Arts Islam, Or Not
For the first time since the attacks of Sept. 11, a major American museum has mounted an exhibition of contemporary art from the Islamic world, and appropriately, it’s the Museum of Modern Art (NY). But MoMA is taking a beating from both critics and artists for Without Boundary: Seventeen Ways of Looking. (Lee Siegel’s review in Slate is great—do the slide show, and Tyler Green’s interviews with two irate artists are in a new piece about MoMA’s geopolitics in the New York Observer.)
The main criticism of the show is that its artists either live now or were educated in the West (there are even two American artists, Bill Viola and Mike Kelley), and yet the show doesn’t ask why those creative souls felt they had to escape from the Islamic environment that their work supposedly represents.
The Iranian-born exile Shirin Neshat has work in the show but also is one of the loudest voices against MoMA’s presentation. As Green points out, it is a rarity for an artist to rail against an institution as powerful as MoMA. From the Observer:
“My immediate reaction was, how could anyone today discuss art made by contemporary Muslim artists and not speak about the role the subjects of religion and contemporary politics play in the artists’ minds?ā€¯ Ms. Neshat said. “For some of us, our art is interconnected to the development of our personal lives, which have been controlled and defined by politics and governments. Some artists, including Marjane Satrapi and myself, are `exiled’ from our country because of the problematic and controversial nature of our work.ā€¯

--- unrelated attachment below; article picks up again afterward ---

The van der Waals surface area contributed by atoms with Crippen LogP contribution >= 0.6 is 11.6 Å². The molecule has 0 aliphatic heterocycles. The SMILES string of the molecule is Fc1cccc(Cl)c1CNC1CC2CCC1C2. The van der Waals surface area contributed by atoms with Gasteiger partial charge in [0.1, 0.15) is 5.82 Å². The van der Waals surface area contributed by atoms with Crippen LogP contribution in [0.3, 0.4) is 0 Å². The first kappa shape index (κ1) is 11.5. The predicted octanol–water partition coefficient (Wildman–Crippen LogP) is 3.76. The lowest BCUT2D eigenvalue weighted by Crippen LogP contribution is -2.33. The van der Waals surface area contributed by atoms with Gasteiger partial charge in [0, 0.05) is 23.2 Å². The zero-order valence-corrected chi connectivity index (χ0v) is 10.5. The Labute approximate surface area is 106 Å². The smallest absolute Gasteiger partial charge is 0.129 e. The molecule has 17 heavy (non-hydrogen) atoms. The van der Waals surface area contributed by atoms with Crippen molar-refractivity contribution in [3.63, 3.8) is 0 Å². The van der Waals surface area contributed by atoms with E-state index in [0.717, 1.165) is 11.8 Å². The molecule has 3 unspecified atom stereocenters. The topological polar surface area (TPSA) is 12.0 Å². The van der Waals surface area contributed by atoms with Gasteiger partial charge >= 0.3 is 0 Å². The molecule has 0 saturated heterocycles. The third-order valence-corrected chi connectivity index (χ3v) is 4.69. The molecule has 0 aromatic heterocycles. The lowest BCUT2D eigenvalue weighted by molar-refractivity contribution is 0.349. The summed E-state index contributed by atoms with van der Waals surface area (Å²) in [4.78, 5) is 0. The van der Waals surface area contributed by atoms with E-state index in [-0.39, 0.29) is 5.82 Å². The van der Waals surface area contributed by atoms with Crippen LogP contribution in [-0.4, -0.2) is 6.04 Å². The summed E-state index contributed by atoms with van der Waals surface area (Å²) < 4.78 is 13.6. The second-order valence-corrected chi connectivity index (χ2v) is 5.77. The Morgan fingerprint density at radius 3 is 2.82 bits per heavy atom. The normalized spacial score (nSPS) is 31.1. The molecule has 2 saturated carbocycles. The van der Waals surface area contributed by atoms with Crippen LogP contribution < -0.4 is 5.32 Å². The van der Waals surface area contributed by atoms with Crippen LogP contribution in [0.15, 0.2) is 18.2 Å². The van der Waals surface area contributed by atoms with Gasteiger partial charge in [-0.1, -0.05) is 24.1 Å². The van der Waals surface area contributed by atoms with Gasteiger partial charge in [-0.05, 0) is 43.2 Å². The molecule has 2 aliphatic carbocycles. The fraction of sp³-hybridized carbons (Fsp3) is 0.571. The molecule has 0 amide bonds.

Green proposes that perhaps other museums will become inspired by MoMA’s Islamic initiative to present more contemporary Islamic shows. He explains that MoMA, at this point, is more corporate than intellectual, and that could account for the show’s bland, aestheticized lack of engagement. But if MoMA can’t take on complex issues, will smaller, weaker museums? We’ll see.
And where does the timidity come from? Guilt? Ignorance? Lazy cultural relativism? Or is it actually fear of violent reactions like the ones that came with the Danish cartoons? Blogger Edward Winkleman has a good point here when he calls out the museum world’s double-standard in thoroughly pissing off Christians and tiptoeing around Islam.
Tucked away in a corner of the Seattle Asian Art Museum currently is Neshat’s Tooba, a 12-minute video installation of a woman on a dry, dusty hill who is thoroughly menaced by a band of men in black until she makes a sort of magical escape—or does she? It is a beautiful piece, and so indicative of Neshat’s nightmarish response to her native land. I only wish it were part of a larger exhibition.
Here’s a still from Tooba, followed by a still from The Last Word at MoMA, a video (only the still is included in NY) that pictures an Islamic woman and an interrogator.
As much as art should be and would like to be, in many ways, a realm apart, how can these images today not be political?